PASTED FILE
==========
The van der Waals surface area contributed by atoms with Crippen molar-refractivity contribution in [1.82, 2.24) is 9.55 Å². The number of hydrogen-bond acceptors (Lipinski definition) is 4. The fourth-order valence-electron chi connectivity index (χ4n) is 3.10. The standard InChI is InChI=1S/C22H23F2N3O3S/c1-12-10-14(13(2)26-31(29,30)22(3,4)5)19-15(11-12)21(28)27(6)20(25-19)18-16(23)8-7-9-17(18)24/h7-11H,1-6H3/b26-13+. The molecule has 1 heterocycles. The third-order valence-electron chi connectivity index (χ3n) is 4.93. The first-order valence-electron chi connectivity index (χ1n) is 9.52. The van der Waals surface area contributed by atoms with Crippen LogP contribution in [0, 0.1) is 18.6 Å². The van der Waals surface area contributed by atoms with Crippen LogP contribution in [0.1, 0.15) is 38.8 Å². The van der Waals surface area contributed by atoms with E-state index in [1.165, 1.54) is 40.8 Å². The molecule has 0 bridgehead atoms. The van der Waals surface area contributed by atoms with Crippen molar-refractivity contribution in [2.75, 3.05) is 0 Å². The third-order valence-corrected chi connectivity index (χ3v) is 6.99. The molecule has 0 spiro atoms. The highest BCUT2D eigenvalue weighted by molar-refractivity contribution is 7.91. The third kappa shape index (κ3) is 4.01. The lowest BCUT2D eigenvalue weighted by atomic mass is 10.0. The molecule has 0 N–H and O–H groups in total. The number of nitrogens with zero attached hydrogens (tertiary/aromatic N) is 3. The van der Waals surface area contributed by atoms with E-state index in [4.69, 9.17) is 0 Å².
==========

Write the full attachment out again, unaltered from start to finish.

The van der Waals surface area contributed by atoms with Crippen molar-refractivity contribution in [1.82, 2.24) is 9.55 Å². The number of hydrogen-bond acceptors (Lipinski definition) is 4. The fourth-order valence-electron chi connectivity index (χ4n) is 3.10. The standard InChI is InChI=1S/C22H23F2N3O3S/c1-12-10-14(13(2)26-31(29,30)22(3,4)5)19-15(11-12)21(28)27(6)20(25-19)18-16(23)8-7-9-17(18)24/h7-11H,1-6H3/b26-13+. The molecule has 1 heterocycles. The third-order valence-electron chi connectivity index (χ3n) is 4.93. The first-order valence-electron chi connectivity index (χ1n) is 9.52. The van der Waals surface area contributed by atoms with Crippen LogP contribution in [0, 0.1) is 18.6 Å². The van der Waals surface area contributed by atoms with Crippen LogP contribution in [0.1, 0.15) is 38.8 Å². The van der Waals surface area contributed by atoms with E-state index in [1.165, 1.54) is 40.8 Å². The molecule has 0 bridgehead atoms. The van der Waals surface area contributed by atoms with Crippen molar-refractivity contribution in [2.75, 3.05) is 0 Å². The third-order valence-corrected chi connectivity index (χ3v) is 6.99. The molecule has 0 spiro atoms. The highest BCUT2D eigenvalue weighted by molar-refractivity contribution is 7.91. The third kappa shape index (κ3) is 4.01. The lowest BCUT2D eigenvalue weighted by atomic mass is 10.0. The molecule has 0 N–H and O–H groups in total. The number of nitrogens with zero attached hydrogens (tertiary/aromatic N) is 3. The van der Waals surface area contributed by atoms with E-state index in [4.69, 9.17) is 0 Å².